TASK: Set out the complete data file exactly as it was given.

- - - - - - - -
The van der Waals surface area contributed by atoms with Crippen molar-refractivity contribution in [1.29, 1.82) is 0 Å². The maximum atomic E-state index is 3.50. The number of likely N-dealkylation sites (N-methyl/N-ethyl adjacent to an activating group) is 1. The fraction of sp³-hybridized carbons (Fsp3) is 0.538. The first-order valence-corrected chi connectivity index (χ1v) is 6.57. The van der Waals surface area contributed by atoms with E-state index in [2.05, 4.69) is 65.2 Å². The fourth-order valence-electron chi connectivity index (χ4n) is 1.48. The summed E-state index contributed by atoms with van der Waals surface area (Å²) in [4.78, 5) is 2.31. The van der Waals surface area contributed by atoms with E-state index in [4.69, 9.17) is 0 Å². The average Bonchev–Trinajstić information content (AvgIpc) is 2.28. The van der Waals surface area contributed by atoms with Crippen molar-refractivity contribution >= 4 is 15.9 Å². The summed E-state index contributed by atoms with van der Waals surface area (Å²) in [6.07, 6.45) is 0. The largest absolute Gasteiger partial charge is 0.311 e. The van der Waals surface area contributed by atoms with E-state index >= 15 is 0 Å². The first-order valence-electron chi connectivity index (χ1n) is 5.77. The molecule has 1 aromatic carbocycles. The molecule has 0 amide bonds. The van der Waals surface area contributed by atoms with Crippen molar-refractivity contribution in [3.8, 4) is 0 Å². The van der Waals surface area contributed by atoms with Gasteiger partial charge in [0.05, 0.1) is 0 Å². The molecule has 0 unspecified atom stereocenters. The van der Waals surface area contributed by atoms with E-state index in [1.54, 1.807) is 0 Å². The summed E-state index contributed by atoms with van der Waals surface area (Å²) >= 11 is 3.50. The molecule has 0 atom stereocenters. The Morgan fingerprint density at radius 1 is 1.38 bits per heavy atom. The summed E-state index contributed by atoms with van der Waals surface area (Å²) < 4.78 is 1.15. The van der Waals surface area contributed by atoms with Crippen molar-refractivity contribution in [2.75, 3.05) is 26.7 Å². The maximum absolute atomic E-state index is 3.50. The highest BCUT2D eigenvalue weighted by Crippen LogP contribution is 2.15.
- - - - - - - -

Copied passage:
The van der Waals surface area contributed by atoms with Crippen molar-refractivity contribution in [1.29, 1.82) is 0 Å². The maximum atomic E-state index is 3.50. The number of likely N-dealkylation sites (N-methyl/N-ethyl adjacent to an activating group) is 1. The fraction of sp³-hybridized carbons (Fsp3) is 0.538. The first-order valence-corrected chi connectivity index (χ1v) is 6.57. The van der Waals surface area contributed by atoms with E-state index in [2.05, 4.69) is 65.2 Å². The fourth-order valence-electron chi connectivity index (χ4n) is 1.48. The summed E-state index contributed by atoms with van der Waals surface area (Å²) in [4.78, 5) is 2.31. The van der Waals surface area contributed by atoms with E-state index in [4.69, 9.17) is 0 Å². The average Bonchev–Trinajstić information content (AvgIpc) is 2.28. The van der Waals surface area contributed by atoms with Crippen molar-refractivity contribution >= 4 is 15.9 Å². The summed E-state index contributed by atoms with van der Waals surface area (Å²) in [6.07, 6.45) is 0. The largest absolute Gasteiger partial charge is 0.311 e. The van der Waals surface area contributed by atoms with E-state index >= 15 is 0 Å². The first-order valence-electron chi connectivity index (χ1n) is 5.77. The molecule has 1 aromatic carbocycles. The molecule has 0 amide bonds. The van der Waals surface area contributed by atoms with Crippen molar-refractivity contribution in [3.8, 4) is 0 Å². The van der Waals surface area contributed by atoms with Gasteiger partial charge in [0.05, 0.1) is 0 Å². The molecule has 0 unspecified atom stereocenters. The van der Waals surface area contributed by atoms with E-state index in [1.54, 1.807) is 0 Å². The summed E-state index contributed by atoms with van der Waals surface area (Å²) >= 11 is 3.50. The molecule has 0 atom stereocenters. The Morgan fingerprint density at radius 1 is 1.38 bits per heavy atom. The summed E-state index contributed by atoms with van der Waals surface area (Å²) < 4.78 is 1.15. The van der Waals surface area contributed by atoms with Crippen molar-refractivity contribution in [2.75, 3.05) is 26.7 Å². The maximum absolute atomic E-state index is 3.50. The highest BCUT2D eigenvalue weighted by Crippen LogP contribution is 2.15.